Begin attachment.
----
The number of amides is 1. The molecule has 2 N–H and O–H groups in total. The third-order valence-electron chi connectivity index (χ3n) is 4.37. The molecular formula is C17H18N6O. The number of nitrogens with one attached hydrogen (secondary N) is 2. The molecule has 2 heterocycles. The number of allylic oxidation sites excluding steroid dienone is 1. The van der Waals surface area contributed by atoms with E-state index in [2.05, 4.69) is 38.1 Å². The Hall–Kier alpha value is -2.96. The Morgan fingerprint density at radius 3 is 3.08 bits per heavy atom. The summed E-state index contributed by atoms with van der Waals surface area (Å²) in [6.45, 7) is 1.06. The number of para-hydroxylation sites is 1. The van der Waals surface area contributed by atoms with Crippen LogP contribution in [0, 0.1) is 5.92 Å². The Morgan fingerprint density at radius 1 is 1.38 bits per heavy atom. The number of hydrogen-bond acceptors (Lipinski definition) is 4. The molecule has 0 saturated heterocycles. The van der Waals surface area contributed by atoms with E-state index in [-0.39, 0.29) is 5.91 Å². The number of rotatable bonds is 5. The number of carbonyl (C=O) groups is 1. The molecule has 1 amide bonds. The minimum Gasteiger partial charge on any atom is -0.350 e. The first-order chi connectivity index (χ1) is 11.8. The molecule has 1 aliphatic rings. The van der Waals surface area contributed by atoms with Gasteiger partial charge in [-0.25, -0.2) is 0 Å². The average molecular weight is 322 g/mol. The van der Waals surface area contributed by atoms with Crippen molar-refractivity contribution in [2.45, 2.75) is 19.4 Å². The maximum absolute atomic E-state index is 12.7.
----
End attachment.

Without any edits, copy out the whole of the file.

The number of amides is 1. The molecule has 2 N–H and O–H groups in total. The third-order valence-electron chi connectivity index (χ3n) is 4.37. The molecular formula is C17H18N6O. The number of nitrogens with one attached hydrogen (secondary N) is 2. The molecule has 2 heterocycles. The number of allylic oxidation sites excluding steroid dienone is 1. The van der Waals surface area contributed by atoms with E-state index in [2.05, 4.69) is 38.1 Å². The Hall–Kier alpha value is -2.96. The Morgan fingerprint density at radius 3 is 3.08 bits per heavy atom. The summed E-state index contributed by atoms with van der Waals surface area (Å²) in [6.45, 7) is 1.06. The number of para-hydroxylation sites is 1. The van der Waals surface area contributed by atoms with Crippen LogP contribution in [0, 0.1) is 5.92 Å². The Morgan fingerprint density at radius 1 is 1.38 bits per heavy atom. The number of hydrogen-bond acceptors (Lipinski definition) is 4. The molecule has 0 saturated heterocycles. The van der Waals surface area contributed by atoms with E-state index in [-0.39, 0.29) is 5.91 Å². The number of rotatable bonds is 5. The number of carbonyl (C=O) groups is 1. The molecule has 1 amide bonds. The minimum Gasteiger partial charge on any atom is -0.350 e. The first-order chi connectivity index (χ1) is 11.8. The molecule has 1 aliphatic rings. The van der Waals surface area contributed by atoms with Gasteiger partial charge in [-0.25, -0.2) is 0 Å². The average molecular weight is 322 g/mol. The van der Waals surface area contributed by atoms with Crippen molar-refractivity contribution in [2.45, 2.75) is 19.4 Å². The maximum absolute atomic E-state index is 12.7.